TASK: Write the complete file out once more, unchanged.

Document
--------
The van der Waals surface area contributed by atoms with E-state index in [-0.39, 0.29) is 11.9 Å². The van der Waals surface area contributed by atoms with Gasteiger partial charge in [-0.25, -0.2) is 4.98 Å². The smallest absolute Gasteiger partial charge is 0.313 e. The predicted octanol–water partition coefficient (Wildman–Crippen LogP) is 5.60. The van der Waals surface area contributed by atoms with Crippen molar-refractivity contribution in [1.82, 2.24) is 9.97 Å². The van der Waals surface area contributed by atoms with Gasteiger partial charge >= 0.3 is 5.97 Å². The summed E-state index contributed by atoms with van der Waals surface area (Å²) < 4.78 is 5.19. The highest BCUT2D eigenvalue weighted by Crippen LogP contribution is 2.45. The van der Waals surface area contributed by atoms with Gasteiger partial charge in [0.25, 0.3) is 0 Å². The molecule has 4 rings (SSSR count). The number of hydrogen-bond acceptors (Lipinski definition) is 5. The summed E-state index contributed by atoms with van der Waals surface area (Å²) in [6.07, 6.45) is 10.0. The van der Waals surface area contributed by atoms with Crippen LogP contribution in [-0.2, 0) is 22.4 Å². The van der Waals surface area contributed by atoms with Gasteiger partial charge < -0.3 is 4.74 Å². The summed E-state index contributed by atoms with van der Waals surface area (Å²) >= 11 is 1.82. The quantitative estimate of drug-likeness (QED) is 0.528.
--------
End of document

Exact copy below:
The van der Waals surface area contributed by atoms with E-state index in [-0.39, 0.29) is 11.9 Å². The van der Waals surface area contributed by atoms with Gasteiger partial charge in [-0.25, -0.2) is 4.98 Å². The smallest absolute Gasteiger partial charge is 0.313 e. The predicted octanol–water partition coefficient (Wildman–Crippen LogP) is 5.60. The van der Waals surface area contributed by atoms with Crippen molar-refractivity contribution in [1.82, 2.24) is 9.97 Å². The van der Waals surface area contributed by atoms with Gasteiger partial charge >= 0.3 is 5.97 Å². The summed E-state index contributed by atoms with van der Waals surface area (Å²) < 4.78 is 5.19. The highest BCUT2D eigenvalue weighted by Crippen LogP contribution is 2.45. The van der Waals surface area contributed by atoms with Gasteiger partial charge in [0.25, 0.3) is 0 Å². The molecule has 4 rings (SSSR count). The number of hydrogen-bond acceptors (Lipinski definition) is 5. The summed E-state index contributed by atoms with van der Waals surface area (Å²) in [6.07, 6.45) is 10.0. The van der Waals surface area contributed by atoms with Crippen LogP contribution in [-0.2, 0) is 22.4 Å². The van der Waals surface area contributed by atoms with Gasteiger partial charge < -0.3 is 4.74 Å². The summed E-state index contributed by atoms with van der Waals surface area (Å²) >= 11 is 1.82. The quantitative estimate of drug-likeness (QED) is 0.528.